These Mom Tribes Bust the Myth Of The Isolated, Narcissistic Millennial
I'm sitting on my friend's couch, pillows supporting either side of my very pregnant tummy. Three other mothers are scattered around the fire-lit living room as we welcome another, along with her sleeping 3-month-old, into the safe space my friend has created for us. She calls it a relaxation circle. Last month, all our kids were running around upstairs as we tried to get on with our tea and conversations. This month, we're meeting in the evening so we can actually carry out a guided relaxation followed by some connection time whilst we share what's in our hearts. It's an effort to find a mom tribe so we don't have to do this parenting thing on our own.
It's not supposed to be like this. According to popular characterizations of millennials, we should be wallowing in narcissism; living lonely, shallow lives, obsessed with individualism. But after speaking to six millennial mothers (see my previous look at the ad-hoc parenting communities of women miles from family) about their self-made cooperative parenting communities, I'm convinced that we have millennials all wrong.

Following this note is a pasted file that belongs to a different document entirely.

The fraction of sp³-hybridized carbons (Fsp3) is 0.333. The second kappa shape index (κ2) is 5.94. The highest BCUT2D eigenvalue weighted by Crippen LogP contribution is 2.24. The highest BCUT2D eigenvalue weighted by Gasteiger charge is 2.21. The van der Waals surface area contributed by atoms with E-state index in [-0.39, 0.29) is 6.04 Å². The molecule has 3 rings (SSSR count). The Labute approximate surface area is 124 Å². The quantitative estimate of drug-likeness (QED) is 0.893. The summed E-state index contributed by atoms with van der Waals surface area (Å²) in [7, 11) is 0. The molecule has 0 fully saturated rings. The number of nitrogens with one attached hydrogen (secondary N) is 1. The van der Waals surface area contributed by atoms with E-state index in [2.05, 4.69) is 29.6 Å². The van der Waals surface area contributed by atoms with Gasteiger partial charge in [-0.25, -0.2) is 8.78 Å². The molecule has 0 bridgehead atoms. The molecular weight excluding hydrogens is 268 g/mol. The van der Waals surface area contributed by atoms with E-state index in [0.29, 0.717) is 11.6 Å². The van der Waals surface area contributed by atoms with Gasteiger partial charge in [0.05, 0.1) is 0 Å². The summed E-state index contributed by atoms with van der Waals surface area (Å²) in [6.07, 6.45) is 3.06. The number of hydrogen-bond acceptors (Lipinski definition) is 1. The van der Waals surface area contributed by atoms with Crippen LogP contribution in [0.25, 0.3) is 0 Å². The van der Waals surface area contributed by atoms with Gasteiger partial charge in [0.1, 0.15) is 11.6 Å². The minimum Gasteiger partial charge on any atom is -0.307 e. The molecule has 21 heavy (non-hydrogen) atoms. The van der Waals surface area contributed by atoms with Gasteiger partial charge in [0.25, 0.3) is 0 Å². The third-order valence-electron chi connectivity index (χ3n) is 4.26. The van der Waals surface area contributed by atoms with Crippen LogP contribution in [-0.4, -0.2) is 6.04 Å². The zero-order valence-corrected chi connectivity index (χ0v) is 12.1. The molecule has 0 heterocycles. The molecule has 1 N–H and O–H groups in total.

Whether living far from home — my own experience included — or just intentional about making community work even within their hometown, millennial parents are engaging with other parents through exchange of services, meals, childcare, emotional caregiving, and advice. This is the stuff of socially conscious, slow-living dreamers, not self-absorbed, withdrawn critics. Meet the real millennials.
Village parenting for Katy Lockey from Folkestone, England was first birthed out of the decision to breastfeed her firstborn. She was a 21-year-old with a boyfriend giving the family thing a go. After the birth, she was invited to a breastfeeding group, which she hated the idea of at first for fear of being looked down on by older, more “planned” mothers for being so young.
But she ended up relating to these women anyway, especially connecting with a mother 15 years older than her. “She was running the NCT [National Childbirth Trust, a UK charity] meetings — she had a beautiful house with a garden," Katy reminisces about her previous life over video chat with me. "I was living in a grotty flat. She would say, ‘Come and sit in my garden and look after your baby.’ We both smoked cigarettes then,” Lockey tells me. “So that was the thing we had mostly in common. It was like, ‘You watch them. I’ll go out and have a ciggy, and then we’ll swap over.’”